2. Sharks can detect electrical fields. Special organs in their snouts enable them to pick up electrical pulses emitted from the muscle movements or beating hearts of potential prey.
  3. Female sharks can impregnate themselves. Through a form of asexual reproduction called parthenogenesis, shark embryos can grow and develop without fertilization.
  4. Sharks rarely get sick. Shark tissues have anticoagulant and antibacterial properties which scientists are studying in the hopes of discovering treatments for various medical conditions, including cystic fibrosis and forms of cancer.
  5. Humans are a shark’s most dangerous predator. Scientists have estimated that for every 1 human killed by a shark, there are 25 million sharks killed by humans.

An alarming number of sharks are killed every hour due to the gruesome act of shark finning and the harmful effects of bycatching in fishing equipment. The shark is a vital ocean predator that plays a huge part in balancing our delicate marine ecosystem. Learn how you can stop shark finning and get involved in shark conservation efforts.

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Infographic Friday: Water Equals Life

Leonardo da Vinci is best known for painting the “Mona Lisa” and “The Last Supper”.  But he was more than a gifted artist, he was also an engineer and a scientist.  Much of his scientific studies were dedicated to understanding the movement and characteristics of water which culminated in his published work, Water Theory: On the origin and fate of water.  Ahead of his time, in his water theory da Vinci came close to defining the hydrological cycle, pointing out that water passes through major river systems multiple times, equaling sums much greater than the volumes contained in the world’s oceans.

In true artistic fashion, da Vinci was able to sum up the importance of water with his famous quote, “Water is the driving force of all nature.”

"Water is the driving force of all nature." - Leonardo da Vinci

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Exciting Eco-Eating: The Down & Dirty On Edible Insects

The U.N. recently released a report extolling the virtues of edible insects as an environmentally responsible alternative to meat as a source of protein and other nutrients.  With their high fat, protein, fiber, and mineral contents, edible insects certainly pack a healthy punch! What’s even better is that the cost to our environment to raise insects for consumption is far less than the impact of raising large livestock for meat.

Adding mealworms to caramel apples gives this fun treat a tasty crunch!

Adding mealworms to caramel apples gives this fun treat a tasty crunch!

Even though entomophagy, or the act of eating insects, hasn’t quite caught on in the West (yet!), in many other countries around the world, bugs are eaten with gusto and are often considered a delicacy. So, why should you add bugs to your menu?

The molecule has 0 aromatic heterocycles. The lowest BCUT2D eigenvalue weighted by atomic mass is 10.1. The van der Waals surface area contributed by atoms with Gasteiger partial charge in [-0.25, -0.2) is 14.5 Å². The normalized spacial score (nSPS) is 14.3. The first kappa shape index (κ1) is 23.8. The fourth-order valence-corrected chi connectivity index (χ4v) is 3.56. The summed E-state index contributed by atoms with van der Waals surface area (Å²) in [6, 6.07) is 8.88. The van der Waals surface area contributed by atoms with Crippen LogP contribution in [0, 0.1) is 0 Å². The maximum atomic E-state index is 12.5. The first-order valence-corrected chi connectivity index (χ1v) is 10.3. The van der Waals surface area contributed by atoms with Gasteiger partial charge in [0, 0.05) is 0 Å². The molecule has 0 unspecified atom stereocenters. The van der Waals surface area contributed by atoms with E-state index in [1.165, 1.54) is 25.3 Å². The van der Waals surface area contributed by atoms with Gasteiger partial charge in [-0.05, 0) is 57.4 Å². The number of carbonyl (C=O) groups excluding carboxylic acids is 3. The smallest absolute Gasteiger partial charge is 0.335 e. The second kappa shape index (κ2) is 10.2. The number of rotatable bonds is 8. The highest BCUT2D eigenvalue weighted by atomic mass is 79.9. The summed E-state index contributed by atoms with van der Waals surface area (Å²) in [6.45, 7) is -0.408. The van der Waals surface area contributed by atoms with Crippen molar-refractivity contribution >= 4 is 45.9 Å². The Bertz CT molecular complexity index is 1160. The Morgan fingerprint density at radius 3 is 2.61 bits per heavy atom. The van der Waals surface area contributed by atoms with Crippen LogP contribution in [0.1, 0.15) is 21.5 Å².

The Problem: Meat is Unsustainable
Relying on large livestock (cattle, pigs, and chickens, for example) for one’s primary source of protein means one must rely on highly inefficient, greenhouse-gas-producing, and sometimes cruel practices to obtain nutrients. Not to mention the health problems associated with consuming too much meat.  With the world’s population growing at an incredible rate and the demand for food rising along with it, having enough land to support both people and large livestock will soon become an issue, as well. All this is why many have said that producing and consuming as much livestock as we do is not sustainable.

But, you’re not willing to go cold turkey on your meat and go vegetarian? Why not try substituting meat with insects every now and then? All the nutrients, none of the burden on our environment.

Edible Insects: Less is More
Insects are an eco-friendly food option for a simple reason: they need less—less food (some insects can be raised on human/animal waste, which reduces the possibility of environmental contamination and avoids wasting food that could be eaten by humans), less water, less space. They even release fewer greenhouse gases and ammonia than cows, pigs, and chickens.

Many insects’ feed conversion rates (the amount of feed it takes to put on 1 kg (2.2 lbs) of body weight in an animal) are much lower than traditional meat sources. The feed conversion rates of crickets, chickens, pigs, and cows are shown below:

Crickets 3.7 lbs of feed: 2.2 lbs of body weight gain
Chickens 5.5 lbs of feed: 2.2 lbs of body weight gain
Pigs 11 lbs of feed: 2.2 lbs of body weight gain
Cows 22 lbs of feed: 2.2 lbs of body weight gain

Large livestock create a larger toll on the earth with problems ranging from habitat destruction, loss of biodiversity, greenhouse gas emissions, and contamination from livestock and feed farms and farming practices. In general, insects are more efficient to farm and their impact on the environment is much less severe.

For something we spend so much time and money trying to exterminate, insects may actually be the first step to a solution to many of our world’s burgeoning social and environmental problems. All we have to do is get past those legs.

Creepy Crawly Recipes
Looking for some yummy ways to try bugs? Check out these sites, and add some environmentally conscious treats to your plate.

http://edibug.wordpress.com/recipes/
http://www.ent.iastate.edu/misc/insectsasfood.html
http://www.insectsarefood.com/recipes.html

For other ways to add a splash of green to your life, check out Dolphin Blue for sustainable office, home, and pet supplies.

(This blog was written by Dolphin Blue’s amazing intern, Elisa Rivera.)

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Infographic Friday: Rise Above Plastics

What Goes In The Ocean Goes In You.

Follow these steps to reduce your ‘plastic footprint’ and help keep plastics out of the marine environment:

  1. Use cloth bags for shopping and metal/glass reusable bottles instead of plastic
  2. Reduce everyday plastics such as sandwich bags by replacing them with a reusable lunch bag, sandwich bag or snack bag
  3. Bring your travel mug with you to the coffee shop
  4. Go digital and buy your music and movies online
  5. Support plastic bag bans, polystyrene foam bans and bottle recycling bills
  6. Volunteer at a beach cleanup (check Surfrider Foundation Chapters to find one near you)
  7. Recycle.  But if you must use plastic, try to choose #1 (PETE) or #2 (HDPE), the most commonly recycled plastics.  Avoid plastic bags and polystyrene foam